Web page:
The talk on tolls

State politics reporter Stevie Mathieu and Transportation Reporter Eric Florip (who gamely came back to the office last night after the tolling bill passed the house), have a bit more for your reading pleasure:

Miss Wednesday night’s legislative debate on tolling the Interstate 5 Bridge? We’ve got you covered.

The state House of Representatives approved a bill authorizing tolls to help pay for the bridge’s replacement, the more than $3 billion Columbia River Crossing. The 65-33 vote followed an earlier Senate vote, sending the bill to Gov. Chris Gregoire.

Not surprisingly, plenty of Clark County voices have figured prominently into the discussion along the way.

First, some highlights from last night’s House floor debate in Olympia:


Orcutt tried to add an amendment to the bill that would grant tolling authority, but only if the state of Oregon provides an income tax credit for Washingtonians paying the toll on their way to work. The amendment failed during a House vote.

“If our folks are going to pay disproportionately for the bridge, then the tolls they pay for the bridge should be credited against the amount that they pay in income tax in the state of Oregon,” Orcutt said.

Orcutt also said the gas tax should cover more of the CRC’s cost. He said Clark County gets back just 61 cents for every dollar it puts into the gas tax.

“I’m hearing a lot of concerns from citizens in my district about having to pay a toll on this bridge,” Orcutt said. “One of the things that they’re really concerned about is the fact that they’re going to bear the larger burden of this than what people in Oregon are going to bear because of the tolls.”


Harris said 40,000 commuters travel into Portland from Washington state every day for work, and they end up paying about 11 percent of their income to Oregon.

“And they really get nothing in return,” Harris said. “There is no equity.”


Wylie characterized tolling as a fair way to collect money for the project, and a better option than raising taxes.

“This bridge is very important to our community and to our region and to the West Coast,” Wylie said. “The bridge is dangerous. It has to be replaced.”

“Tolls are the ultimate user fee,” Wylie said. “Tolls are indeed fair. Without the tolling option, the local share that is going to have to be arrived at somehow will be relying on sales tax or property tax, leaving all of the folks passing through not paying their fair share.”

“This tolling issue is controversial but it is a piece of moving forward,” Wylie said. “The tolls are not going to go into place until the whole plan is in place.”

Other reaction came in after the bill had cleared the House.


Moeller released a separate statement after Wednesday’s vote. He called tolling the best way to spread the cost among people who use the Interstate 5 Bridge. The full statement:

“The tolling authorized in this legislation (which passed the House, 65-33) is in fact a principal funding mechanism for mega-projects now underway around our state. The Transportation Commission could impose tolling on the Columbia River Crossing to fund the local share. The state share will still be coming in an appropriation when voters pass a new-projects package.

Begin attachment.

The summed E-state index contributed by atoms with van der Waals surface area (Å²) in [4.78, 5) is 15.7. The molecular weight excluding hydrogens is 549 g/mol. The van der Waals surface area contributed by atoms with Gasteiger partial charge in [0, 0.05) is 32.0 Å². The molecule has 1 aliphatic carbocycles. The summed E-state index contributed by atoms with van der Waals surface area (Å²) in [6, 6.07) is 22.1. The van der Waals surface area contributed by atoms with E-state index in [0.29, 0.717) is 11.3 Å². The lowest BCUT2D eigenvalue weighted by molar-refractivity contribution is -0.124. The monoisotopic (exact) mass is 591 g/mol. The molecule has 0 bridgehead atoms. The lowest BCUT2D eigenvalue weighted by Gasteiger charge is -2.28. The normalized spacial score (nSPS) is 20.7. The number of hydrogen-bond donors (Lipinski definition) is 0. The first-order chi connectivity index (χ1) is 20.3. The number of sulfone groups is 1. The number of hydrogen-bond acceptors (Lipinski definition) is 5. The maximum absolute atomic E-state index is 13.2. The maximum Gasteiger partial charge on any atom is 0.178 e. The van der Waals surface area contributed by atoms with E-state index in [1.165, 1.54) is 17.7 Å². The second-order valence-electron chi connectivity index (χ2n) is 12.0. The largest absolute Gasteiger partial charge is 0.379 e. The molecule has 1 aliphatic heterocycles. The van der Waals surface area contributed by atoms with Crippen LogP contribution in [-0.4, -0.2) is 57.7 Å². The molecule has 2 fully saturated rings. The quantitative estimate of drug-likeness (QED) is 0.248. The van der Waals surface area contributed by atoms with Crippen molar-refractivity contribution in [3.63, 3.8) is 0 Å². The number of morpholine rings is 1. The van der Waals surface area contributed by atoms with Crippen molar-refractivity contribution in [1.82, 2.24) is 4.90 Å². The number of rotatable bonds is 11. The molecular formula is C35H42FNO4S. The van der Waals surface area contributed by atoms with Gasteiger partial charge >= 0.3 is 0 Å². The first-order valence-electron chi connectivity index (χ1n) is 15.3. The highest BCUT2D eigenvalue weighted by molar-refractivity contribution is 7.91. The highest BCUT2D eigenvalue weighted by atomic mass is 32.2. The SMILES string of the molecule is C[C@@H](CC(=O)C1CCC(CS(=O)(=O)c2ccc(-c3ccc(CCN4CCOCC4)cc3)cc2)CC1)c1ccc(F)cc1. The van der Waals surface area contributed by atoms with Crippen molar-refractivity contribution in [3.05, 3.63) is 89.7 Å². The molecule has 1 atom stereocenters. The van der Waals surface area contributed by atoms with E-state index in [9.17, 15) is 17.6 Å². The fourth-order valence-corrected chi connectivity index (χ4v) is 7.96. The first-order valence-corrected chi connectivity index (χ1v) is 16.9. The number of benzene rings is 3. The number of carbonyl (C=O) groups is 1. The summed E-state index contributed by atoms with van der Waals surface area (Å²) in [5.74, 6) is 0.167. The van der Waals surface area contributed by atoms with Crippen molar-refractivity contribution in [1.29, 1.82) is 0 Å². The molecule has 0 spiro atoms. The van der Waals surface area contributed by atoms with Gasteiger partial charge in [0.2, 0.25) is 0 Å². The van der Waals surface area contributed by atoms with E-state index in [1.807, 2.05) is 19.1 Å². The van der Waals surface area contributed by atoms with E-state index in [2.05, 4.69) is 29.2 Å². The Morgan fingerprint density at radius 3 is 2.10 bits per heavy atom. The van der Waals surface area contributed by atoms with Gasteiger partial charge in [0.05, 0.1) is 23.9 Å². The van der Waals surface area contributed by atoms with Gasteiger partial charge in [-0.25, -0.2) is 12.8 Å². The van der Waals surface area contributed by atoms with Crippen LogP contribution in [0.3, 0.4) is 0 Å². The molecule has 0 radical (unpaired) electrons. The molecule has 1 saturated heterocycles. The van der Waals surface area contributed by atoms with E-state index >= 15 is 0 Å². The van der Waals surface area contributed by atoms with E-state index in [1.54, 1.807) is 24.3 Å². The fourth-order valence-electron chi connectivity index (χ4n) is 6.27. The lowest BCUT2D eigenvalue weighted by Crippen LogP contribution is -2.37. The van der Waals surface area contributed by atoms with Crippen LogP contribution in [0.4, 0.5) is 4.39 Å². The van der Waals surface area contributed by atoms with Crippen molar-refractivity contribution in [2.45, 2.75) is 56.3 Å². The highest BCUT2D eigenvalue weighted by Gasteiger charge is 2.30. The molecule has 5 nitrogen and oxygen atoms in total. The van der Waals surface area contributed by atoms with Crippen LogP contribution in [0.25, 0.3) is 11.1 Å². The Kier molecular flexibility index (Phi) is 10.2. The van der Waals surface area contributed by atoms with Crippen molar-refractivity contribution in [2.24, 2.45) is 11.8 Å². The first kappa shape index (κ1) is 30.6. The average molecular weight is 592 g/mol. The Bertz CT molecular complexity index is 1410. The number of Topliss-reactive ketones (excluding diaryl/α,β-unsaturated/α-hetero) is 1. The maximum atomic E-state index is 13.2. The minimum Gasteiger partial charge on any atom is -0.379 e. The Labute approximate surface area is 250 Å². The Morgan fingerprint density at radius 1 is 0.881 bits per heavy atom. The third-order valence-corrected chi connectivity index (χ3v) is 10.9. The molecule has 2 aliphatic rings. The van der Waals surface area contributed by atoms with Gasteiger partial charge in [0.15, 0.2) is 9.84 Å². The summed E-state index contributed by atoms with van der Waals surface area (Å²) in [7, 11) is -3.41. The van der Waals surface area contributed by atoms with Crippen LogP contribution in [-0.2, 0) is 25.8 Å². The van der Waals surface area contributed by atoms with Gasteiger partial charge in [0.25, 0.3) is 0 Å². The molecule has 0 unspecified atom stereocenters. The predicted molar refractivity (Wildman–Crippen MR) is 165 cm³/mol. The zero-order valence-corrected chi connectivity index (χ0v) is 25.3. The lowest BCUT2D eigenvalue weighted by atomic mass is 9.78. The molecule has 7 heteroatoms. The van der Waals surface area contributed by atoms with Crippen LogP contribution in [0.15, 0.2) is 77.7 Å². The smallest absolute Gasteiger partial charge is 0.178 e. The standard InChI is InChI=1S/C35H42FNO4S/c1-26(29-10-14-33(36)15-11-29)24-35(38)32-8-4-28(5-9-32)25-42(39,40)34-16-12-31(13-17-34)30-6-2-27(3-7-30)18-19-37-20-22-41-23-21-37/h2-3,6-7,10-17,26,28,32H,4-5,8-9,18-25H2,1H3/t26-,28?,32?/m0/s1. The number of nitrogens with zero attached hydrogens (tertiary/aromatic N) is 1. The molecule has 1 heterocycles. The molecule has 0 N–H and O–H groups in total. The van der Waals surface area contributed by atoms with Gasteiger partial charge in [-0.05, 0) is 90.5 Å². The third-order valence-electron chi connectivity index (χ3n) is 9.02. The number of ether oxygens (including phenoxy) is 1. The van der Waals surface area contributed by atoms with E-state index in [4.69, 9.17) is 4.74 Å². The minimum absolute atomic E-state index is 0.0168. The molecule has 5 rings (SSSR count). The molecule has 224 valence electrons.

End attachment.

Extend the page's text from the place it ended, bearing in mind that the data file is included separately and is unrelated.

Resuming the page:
“Tolls are actually the most conservative strategy for financing the project. Folks who use the bridge will pay for the bridge — it’s the ultimate user’s fee!

“Some folks have suggested that Oregon should give us a rebate on income taxes paid by Washington citizens who work in that state. Frankly, although it might feel good to send such a zinger at Oregon, they’re already exempted from paying our sales tax. Although I could certainly support the elimination of that tax give-away, it’s not worth it to stop the bridge project. After all, we’re talking about 16,000 jobs here!

“Tolling is the way to spread out the cost to everyone who uses the bridge, no matter where they live.”


Madore, a Vancouver businessman, has long been a strong critic of the CRC. Contacted by The Columbian on Wednesday evening, Madore later sent a statement of his own. He noted a recent Oregon Supreme Court opinion on the CRC, in which Chief Justice Paul De Muniz said it was “politically impossible for the light rail project to proceed without also building new interstate bridges across the Columbia River.” Madore also pointed to work done by Vancouver forensic accountant Tiffany Couch, whom he hired to comb through the project’s finances.

Madore’s full statement:

“It is tragic that as the Oregon Supreme Court exposes the CRC Light Rail Tolling project as a bait and switch scam to deceive Clark County taxpayers, as a certified fraud investigator and forensic accountant has documented every red flag that points to fraud and corruption, as the bureaucracies continue to hold back records that could reveal where the missing millions went, that those entrusted with the responsibility of making sound financial decisions and guarding the public treasury so blatantly betray that trust by authorizing tolls for light rail while ignoring the voice of the people most harmed by this disaster.

“This kind of foolish waste and squandering of our taxes is rousing good people to get involved to restore common sense to our dysfunctional government.”

— Eric Florip and Stevie Mathieu

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